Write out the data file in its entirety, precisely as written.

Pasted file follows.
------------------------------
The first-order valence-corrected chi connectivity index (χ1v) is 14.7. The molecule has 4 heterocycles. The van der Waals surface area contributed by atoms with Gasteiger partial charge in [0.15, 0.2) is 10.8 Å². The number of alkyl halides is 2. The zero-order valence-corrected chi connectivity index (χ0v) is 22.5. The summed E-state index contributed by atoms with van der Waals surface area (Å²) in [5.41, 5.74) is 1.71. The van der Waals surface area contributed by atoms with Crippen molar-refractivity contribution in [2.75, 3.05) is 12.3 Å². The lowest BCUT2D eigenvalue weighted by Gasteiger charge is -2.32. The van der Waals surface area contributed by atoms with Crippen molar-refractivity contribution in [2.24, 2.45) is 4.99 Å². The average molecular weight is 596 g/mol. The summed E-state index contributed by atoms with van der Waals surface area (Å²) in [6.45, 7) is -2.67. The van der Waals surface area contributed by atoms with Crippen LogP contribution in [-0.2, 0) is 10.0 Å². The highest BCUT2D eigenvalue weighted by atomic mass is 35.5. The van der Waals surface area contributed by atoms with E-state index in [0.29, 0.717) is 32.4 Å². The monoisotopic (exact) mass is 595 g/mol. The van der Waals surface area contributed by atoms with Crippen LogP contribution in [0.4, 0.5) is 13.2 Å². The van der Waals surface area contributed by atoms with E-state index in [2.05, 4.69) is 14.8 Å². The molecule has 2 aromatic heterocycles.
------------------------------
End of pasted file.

The first-order valence-corrected chi connectivity index (χ1v) is 14.7. The molecule has 4 heterocycles. The van der Waals surface area contributed by atoms with Gasteiger partial charge in [0.15, 0.2) is 10.8 Å². The number of alkyl halides is 2. The zero-order valence-corrected chi connectivity index (χ0v) is 22.5. The summed E-state index contributed by atoms with van der Waals surface area (Å²) in [5.41, 5.74) is 1.71. The van der Waals surface area contributed by atoms with Crippen molar-refractivity contribution in [2.75, 3.05) is 12.3 Å². The lowest BCUT2D eigenvalue weighted by Gasteiger charge is -2.32. The van der Waals surface area contributed by atoms with Crippen molar-refractivity contribution in [2.24, 2.45) is 4.99 Å². The average molecular weight is 596 g/mol. The summed E-state index contributed by atoms with van der Waals surface area (Å²) in [6.45, 7) is -2.67. The van der Waals surface area contributed by atoms with Crippen LogP contribution in [-0.2, 0) is 10.0 Å². The highest BCUT2D eigenvalue weighted by atomic mass is 35.5. The van der Waals surface area contributed by atoms with E-state index in [0.29, 0.717) is 32.4 Å². The monoisotopic (exact) mass is 595 g/mol. The van der Waals surface area contributed by atoms with Crippen LogP contribution in [0.4, 0.5) is 13.2 Å². The van der Waals surface area contributed by atoms with E-state index in [2.05, 4.69) is 14.8 Å². The molecule has 2 aromatic heterocycles.